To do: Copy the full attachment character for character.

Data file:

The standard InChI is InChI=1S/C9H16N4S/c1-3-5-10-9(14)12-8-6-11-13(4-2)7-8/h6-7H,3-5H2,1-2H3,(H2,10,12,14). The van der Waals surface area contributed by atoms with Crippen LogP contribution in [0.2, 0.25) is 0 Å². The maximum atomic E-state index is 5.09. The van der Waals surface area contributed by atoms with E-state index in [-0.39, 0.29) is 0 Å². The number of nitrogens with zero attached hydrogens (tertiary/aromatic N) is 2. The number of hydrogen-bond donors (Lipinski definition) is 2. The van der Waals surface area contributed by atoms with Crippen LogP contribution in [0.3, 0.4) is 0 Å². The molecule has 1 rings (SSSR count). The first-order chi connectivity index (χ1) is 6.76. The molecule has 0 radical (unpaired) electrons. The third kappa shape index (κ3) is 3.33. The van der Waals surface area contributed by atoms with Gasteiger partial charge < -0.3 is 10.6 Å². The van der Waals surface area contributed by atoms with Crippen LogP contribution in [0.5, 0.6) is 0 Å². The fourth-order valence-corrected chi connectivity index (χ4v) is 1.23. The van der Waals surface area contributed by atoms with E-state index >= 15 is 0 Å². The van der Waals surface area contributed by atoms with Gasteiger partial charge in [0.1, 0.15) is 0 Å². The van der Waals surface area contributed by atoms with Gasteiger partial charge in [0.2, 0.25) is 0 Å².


The standard InChI is InChI=1S/C9H16N4S/c1-3-5-10-9(14)12-8-6-11-13(4-2)7-8/h6-7H,3-5H2,1-2H3,(H2,10,12,14). The van der Waals surface area contributed by atoms with Crippen LogP contribution in [0.2, 0.25) is 0 Å². The maximum atomic E-state index is 5.09. The van der Waals surface area contributed by atoms with E-state index in [-0.39, 0.29) is 0 Å². The number of nitrogens with zero attached hydrogens (tertiary/aromatic N) is 2. The number of hydrogen-bond donors (Lipinski definition) is 2. The van der Waals surface area contributed by atoms with Crippen LogP contribution in [0.3, 0.4) is 0 Å². The molecule has 1 rings (SSSR count). The first-order chi connectivity index (χ1) is 6.76. The molecule has 0 radical (unpaired) electrons. The third kappa shape index (κ3) is 3.33. The van der Waals surface area contributed by atoms with Gasteiger partial charge < -0.3 is 10.6 Å². The van der Waals surface area contributed by atoms with Crippen LogP contribution in [0.5, 0.6) is 0 Å². The fourth-order valence-corrected chi connectivity index (χ4v) is 1.23. The van der Waals surface area contributed by atoms with E-state index >= 15 is 0 Å². The van der Waals surface area contributed by atoms with Gasteiger partial charge in [0.1, 0.15) is 0 Å². The van der Waals surface area contributed by atoms with Gasteiger partial charge in [0.2, 0.25) is 0 Å².